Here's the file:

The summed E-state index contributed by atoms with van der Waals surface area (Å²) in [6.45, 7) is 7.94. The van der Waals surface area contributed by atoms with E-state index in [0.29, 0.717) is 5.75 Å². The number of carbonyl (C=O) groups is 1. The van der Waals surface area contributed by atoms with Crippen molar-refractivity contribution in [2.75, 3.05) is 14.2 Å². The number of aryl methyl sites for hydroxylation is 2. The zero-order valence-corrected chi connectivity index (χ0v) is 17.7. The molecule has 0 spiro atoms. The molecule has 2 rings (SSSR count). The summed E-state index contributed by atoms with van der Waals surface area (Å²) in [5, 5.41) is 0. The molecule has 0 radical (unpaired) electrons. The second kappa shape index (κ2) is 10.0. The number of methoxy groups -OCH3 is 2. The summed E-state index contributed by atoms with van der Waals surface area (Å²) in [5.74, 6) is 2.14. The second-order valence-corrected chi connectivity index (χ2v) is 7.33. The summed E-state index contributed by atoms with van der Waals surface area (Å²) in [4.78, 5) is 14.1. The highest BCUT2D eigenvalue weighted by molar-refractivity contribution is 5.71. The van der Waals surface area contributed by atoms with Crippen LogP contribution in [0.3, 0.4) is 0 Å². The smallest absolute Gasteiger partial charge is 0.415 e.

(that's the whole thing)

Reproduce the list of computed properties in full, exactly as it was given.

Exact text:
The summed E-state index contributed by atoms with van der Waals surface area (Å²) in [6.45, 7) is 7.94. The van der Waals surface area contributed by atoms with E-state index in [0.29, 0.717) is 5.75 Å². The number of carbonyl (C=O) groups is 1. The van der Waals surface area contributed by atoms with Crippen molar-refractivity contribution in [2.75, 3.05) is 14.2 Å². The number of aryl methyl sites for hydroxylation is 2. The zero-order valence-corrected chi connectivity index (χ0v) is 17.7. The molecule has 0 spiro atoms. The molecule has 2 rings (SSSR count). The summed E-state index contributed by atoms with van der Waals surface area (Å²) in [5, 5.41) is 0. The molecule has 0 radical (unpaired) electrons. The second kappa shape index (κ2) is 10.0. The number of methoxy groups -OCH3 is 2. The summed E-state index contributed by atoms with van der Waals surface area (Å²) in [5.74, 6) is 2.14. The second-order valence-corrected chi connectivity index (χ2v) is 7.33. The summed E-state index contributed by atoms with van der Waals surface area (Å²) in [4.78, 5) is 14.1. The highest BCUT2D eigenvalue weighted by molar-refractivity contribution is 5.71. The van der Waals surface area contributed by atoms with Crippen LogP contribution in [0.3, 0.4) is 0 Å². The smallest absolute Gasteiger partial charge is 0.415 e.